Powerful winter storm leads to deaths, pileups

12:00 AM, Dec 9, 2013   |    comments
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Video: Powerful winter storm leads to deaths, pileups

A surprising swath of heavy snow and ice hit the eastern USA on Sunday - from West Virginia to Philadelphia - dumping snow on NFL fields and causing highway pileups.

The snow came from an arctic blast of frigid air that froze highways in the middle of the country over the weekend and knocked power out to thousands of homes.

The harsh weather was blamed for three deaths around the Dallas area. More than 35,000 homes and businesses in North Texas remained without power as of Sunday afternoon. By late Sunday, snow was expected to blanket the rest of Pennsylvania and reach New York City, and icy rain will make roads treacherous from Kentucky to North Carolina and Virginia, according to Accuweather.com.

Forecasts had predicted 1 to 4 inches of snow across the Northeast, but the system dumped 6 to 12 inches in a swath that stretched from northern West Virginia to Philadelphia and east into New Jersey, said Brian Hurley, meteorologist with the National Weather Service's Weather Prediction Center.

"We knew there was going to be some bands of precipitation," Hurley said. "We didn't quite expect it to have the intensity in snowfall that it did."

Warmer air was expected to move in Monday, raising temperatures into the 40s, he said. The rest of the week looks sunny and cold, Hurley said.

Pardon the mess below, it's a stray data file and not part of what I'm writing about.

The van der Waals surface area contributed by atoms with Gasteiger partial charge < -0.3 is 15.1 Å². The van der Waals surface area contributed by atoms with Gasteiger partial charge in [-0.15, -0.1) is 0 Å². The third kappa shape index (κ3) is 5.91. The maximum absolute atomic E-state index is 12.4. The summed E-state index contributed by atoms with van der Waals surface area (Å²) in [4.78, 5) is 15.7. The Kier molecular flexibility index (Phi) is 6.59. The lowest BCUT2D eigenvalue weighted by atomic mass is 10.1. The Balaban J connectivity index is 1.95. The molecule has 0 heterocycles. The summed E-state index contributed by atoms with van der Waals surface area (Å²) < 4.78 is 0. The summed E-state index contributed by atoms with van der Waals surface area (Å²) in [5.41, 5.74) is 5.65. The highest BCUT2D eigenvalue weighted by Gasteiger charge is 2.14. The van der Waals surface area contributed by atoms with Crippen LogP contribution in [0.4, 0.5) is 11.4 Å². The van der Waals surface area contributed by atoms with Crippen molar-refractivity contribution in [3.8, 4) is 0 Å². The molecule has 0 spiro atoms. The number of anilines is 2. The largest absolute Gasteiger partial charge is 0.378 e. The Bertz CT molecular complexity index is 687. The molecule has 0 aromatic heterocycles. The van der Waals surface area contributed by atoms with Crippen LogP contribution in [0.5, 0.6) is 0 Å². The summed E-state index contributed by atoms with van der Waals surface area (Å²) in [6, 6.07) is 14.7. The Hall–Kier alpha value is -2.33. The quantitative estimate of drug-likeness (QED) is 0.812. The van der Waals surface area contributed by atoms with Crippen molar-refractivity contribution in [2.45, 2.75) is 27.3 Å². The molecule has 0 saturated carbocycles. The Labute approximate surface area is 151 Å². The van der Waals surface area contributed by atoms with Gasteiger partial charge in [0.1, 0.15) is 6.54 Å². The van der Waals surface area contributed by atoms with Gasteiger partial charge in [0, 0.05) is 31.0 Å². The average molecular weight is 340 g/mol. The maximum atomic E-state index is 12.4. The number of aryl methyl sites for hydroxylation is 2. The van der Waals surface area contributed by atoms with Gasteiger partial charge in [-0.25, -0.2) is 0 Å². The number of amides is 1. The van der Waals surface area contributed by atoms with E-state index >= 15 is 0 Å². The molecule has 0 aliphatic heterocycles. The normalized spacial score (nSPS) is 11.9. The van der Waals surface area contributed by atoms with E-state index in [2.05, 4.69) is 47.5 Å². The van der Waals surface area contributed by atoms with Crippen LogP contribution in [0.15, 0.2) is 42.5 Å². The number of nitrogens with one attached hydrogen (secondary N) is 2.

Travel delays were expected to worsen Sunday night from the Mid-Atlantic to New England. Ice and perhaps an inch of snow will stick along the Interstate 95 corridor from New York City through Boston to Portland, Maine.

Due to severe weather conditions, communication, power and transportation lines may be disrupted across the Midwest and through the Southeastern regions of the United States.

The auction site eBay warned that severe weather across the country could delay shipments, especially in Arkansas, Mississippi, Tennessee, Ohio and Texas. The site urged customers to be patient with shippers.

The lousy weather is something for which the major retailers and shippers do their best to accommodate, but they can only do so much.

"Sure, it drives them crazy," says Dick Seesel, owner of Retailing in Focus, a retail consulting firm. "But you're talking about companies that today operate coast-to-coast." Macy's, for example, which is now a national instead of regional retailer, he says, is much less vulnerable to bad weather in one part of the country when it has operations across the country.